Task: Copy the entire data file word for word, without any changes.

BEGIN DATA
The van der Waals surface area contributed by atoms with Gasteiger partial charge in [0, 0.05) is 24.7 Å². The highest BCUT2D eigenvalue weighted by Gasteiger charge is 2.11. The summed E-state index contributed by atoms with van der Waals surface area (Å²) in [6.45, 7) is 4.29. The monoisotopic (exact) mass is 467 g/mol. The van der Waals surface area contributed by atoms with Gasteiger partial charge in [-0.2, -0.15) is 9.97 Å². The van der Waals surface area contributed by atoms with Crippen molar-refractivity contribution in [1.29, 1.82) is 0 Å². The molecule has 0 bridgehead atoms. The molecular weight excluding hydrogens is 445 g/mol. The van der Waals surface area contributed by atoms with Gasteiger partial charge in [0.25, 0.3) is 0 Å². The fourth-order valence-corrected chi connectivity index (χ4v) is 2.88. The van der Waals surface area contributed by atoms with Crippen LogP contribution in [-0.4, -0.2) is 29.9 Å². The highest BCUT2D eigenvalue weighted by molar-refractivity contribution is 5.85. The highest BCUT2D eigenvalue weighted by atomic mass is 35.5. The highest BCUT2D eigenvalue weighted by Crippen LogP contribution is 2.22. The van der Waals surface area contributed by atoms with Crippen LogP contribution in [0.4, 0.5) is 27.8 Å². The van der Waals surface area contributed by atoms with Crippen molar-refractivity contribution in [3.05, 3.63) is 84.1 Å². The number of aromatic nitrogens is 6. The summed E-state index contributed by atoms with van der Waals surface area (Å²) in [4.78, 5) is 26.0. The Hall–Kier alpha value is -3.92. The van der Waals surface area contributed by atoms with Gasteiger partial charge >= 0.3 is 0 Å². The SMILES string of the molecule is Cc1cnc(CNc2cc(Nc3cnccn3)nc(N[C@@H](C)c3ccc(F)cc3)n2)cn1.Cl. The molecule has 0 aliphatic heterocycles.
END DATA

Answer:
The van der Waals surface area contributed by atoms with Gasteiger partial charge in [0, 0.05) is 24.7 Å². The highest BCUT2D eigenvalue weighted by Gasteiger charge is 2.11. The summed E-state index contributed by atoms with van der Waals surface area (Å²) in [6.45, 7) is 4.29. The monoisotopic (exact) mass is 467 g/mol. The van der Waals surface area contributed by atoms with Gasteiger partial charge in [-0.2, -0.15) is 9.97 Å². The van der Waals surface area contributed by atoms with Crippen molar-refractivity contribution in [1.29, 1.82) is 0 Å². The molecule has 0 bridgehead atoms. The molecular weight excluding hydrogens is 445 g/mol. The van der Waals surface area contributed by atoms with Gasteiger partial charge in [0.25, 0.3) is 0 Å². The fourth-order valence-corrected chi connectivity index (χ4v) is 2.88. The van der Waals surface area contributed by atoms with Crippen LogP contribution in [-0.4, -0.2) is 29.9 Å². The highest BCUT2D eigenvalue weighted by molar-refractivity contribution is 5.85. The highest BCUT2D eigenvalue weighted by atomic mass is 35.5. The highest BCUT2D eigenvalue weighted by Crippen LogP contribution is 2.22. The van der Waals surface area contributed by atoms with Crippen LogP contribution in [0.4, 0.5) is 27.8 Å². The van der Waals surface area contributed by atoms with Crippen molar-refractivity contribution in [3.05, 3.63) is 84.1 Å². The number of aromatic nitrogens is 6. The summed E-state index contributed by atoms with van der Waals surface area (Å²) in [4.78, 5) is 26.0. The Hall–Kier alpha value is -3.92. The van der Waals surface area contributed by atoms with Gasteiger partial charge >= 0.3 is 0 Å². The SMILES string of the molecule is Cc1cnc(CNc2cc(Nc3cnccn3)nc(N[C@@H](C)c3ccc(F)cc3)n2)cn1.Cl. The molecule has 0 aliphatic heterocycles.